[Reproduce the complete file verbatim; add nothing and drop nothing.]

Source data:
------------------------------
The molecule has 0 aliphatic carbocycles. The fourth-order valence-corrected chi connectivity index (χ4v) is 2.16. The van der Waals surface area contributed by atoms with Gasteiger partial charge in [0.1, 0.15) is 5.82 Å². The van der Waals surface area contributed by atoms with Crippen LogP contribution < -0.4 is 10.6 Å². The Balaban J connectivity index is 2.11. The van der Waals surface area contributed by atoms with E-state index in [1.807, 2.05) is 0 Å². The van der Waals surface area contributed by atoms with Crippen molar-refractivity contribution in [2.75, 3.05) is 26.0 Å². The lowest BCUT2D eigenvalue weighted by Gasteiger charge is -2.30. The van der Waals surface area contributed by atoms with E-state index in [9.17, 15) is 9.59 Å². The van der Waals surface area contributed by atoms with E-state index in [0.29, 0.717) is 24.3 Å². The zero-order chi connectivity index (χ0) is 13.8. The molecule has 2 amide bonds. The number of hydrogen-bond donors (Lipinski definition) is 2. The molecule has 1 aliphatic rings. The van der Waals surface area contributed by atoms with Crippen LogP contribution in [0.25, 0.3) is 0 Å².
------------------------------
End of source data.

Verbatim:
The molecule has 0 aliphatic carbocycles. The fourth-order valence-corrected chi connectivity index (χ4v) is 2.16. The van der Waals surface area contributed by atoms with Gasteiger partial charge in [0.1, 0.15) is 5.82 Å². The van der Waals surface area contributed by atoms with Crippen LogP contribution < -0.4 is 10.6 Å². The Balaban J connectivity index is 2.11. The van der Waals surface area contributed by atoms with E-state index in [1.807, 2.05) is 0 Å². The van der Waals surface area contributed by atoms with Crippen molar-refractivity contribution in [2.75, 3.05) is 26.0 Å². The lowest BCUT2D eigenvalue weighted by Gasteiger charge is -2.30. The van der Waals surface area contributed by atoms with E-state index in [9.17, 15) is 9.59 Å². The van der Waals surface area contributed by atoms with E-state index in [0.29, 0.717) is 24.3 Å². The zero-order chi connectivity index (χ0) is 13.8. The molecule has 2 amide bonds. The number of hydrogen-bond donors (Lipinski definition) is 2. The molecule has 1 aliphatic rings. The van der Waals surface area contributed by atoms with Crippen LogP contribution in [0.25, 0.3) is 0 Å².